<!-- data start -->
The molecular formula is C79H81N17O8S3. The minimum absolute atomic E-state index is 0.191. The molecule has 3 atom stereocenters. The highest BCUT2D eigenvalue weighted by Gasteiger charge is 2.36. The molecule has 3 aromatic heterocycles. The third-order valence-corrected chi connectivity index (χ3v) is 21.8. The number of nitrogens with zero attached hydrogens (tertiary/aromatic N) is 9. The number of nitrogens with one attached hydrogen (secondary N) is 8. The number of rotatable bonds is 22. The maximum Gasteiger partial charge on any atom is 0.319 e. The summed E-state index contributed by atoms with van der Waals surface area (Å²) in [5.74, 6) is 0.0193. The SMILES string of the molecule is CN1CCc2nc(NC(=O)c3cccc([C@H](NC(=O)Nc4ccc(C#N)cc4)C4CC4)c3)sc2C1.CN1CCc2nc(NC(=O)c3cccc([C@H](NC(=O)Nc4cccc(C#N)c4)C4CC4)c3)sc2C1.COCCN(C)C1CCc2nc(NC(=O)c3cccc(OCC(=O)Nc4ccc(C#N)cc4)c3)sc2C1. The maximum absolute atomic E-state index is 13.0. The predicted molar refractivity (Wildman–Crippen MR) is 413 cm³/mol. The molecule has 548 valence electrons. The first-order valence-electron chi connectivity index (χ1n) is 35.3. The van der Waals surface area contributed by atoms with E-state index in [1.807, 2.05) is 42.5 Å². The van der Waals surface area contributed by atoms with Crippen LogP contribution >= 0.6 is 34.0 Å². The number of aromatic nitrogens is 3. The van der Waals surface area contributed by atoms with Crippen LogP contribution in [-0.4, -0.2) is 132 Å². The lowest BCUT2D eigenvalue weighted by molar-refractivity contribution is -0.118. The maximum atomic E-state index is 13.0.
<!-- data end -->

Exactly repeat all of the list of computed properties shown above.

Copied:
The molecular formula is C79H81N17O8S3. The minimum absolute atomic E-state index is 0.191. The molecule has 3 atom stereocenters. The highest BCUT2D eigenvalue weighted by Gasteiger charge is 2.36. The molecule has 3 aromatic heterocycles. The third-order valence-corrected chi connectivity index (χ3v) is 21.8. The number of nitrogens with zero attached hydrogens (tertiary/aromatic N) is 9. The number of nitrogens with one attached hydrogen (secondary N) is 8. The number of rotatable bonds is 22. The maximum Gasteiger partial charge on any atom is 0.319 e. The summed E-state index contributed by atoms with van der Waals surface area (Å²) in [5.74, 6) is 0.0193. The SMILES string of the molecule is CN1CCc2nc(NC(=O)c3cccc([C@H](NC(=O)Nc4ccc(C#N)cc4)C4CC4)c3)sc2C1.CN1CCc2nc(NC(=O)c3cccc([C@H](NC(=O)Nc4cccc(C#N)c4)C4CC4)c3)sc2C1.COCCN(C)C1CCc2nc(NC(=O)c3cccc(OCC(=O)Nc4ccc(C#N)cc4)c3)sc2C1. The maximum absolute atomic E-state index is 13.0. The predicted molar refractivity (Wildman–Crippen MR) is 413 cm³/mol. The molecule has 548 valence electrons. The first-order valence-electron chi connectivity index (χ1n) is 35.3. The van der Waals surface area contributed by atoms with E-state index in [1.807, 2.05) is 42.5 Å². The van der Waals surface area contributed by atoms with Crippen LogP contribution >= 0.6 is 34.0 Å². The number of aromatic nitrogens is 3. The van der Waals surface area contributed by atoms with Crippen LogP contribution in [-0.4, -0.2) is 132 Å². The lowest BCUT2D eigenvalue weighted by molar-refractivity contribution is -0.118. The maximum atomic E-state index is 13.0.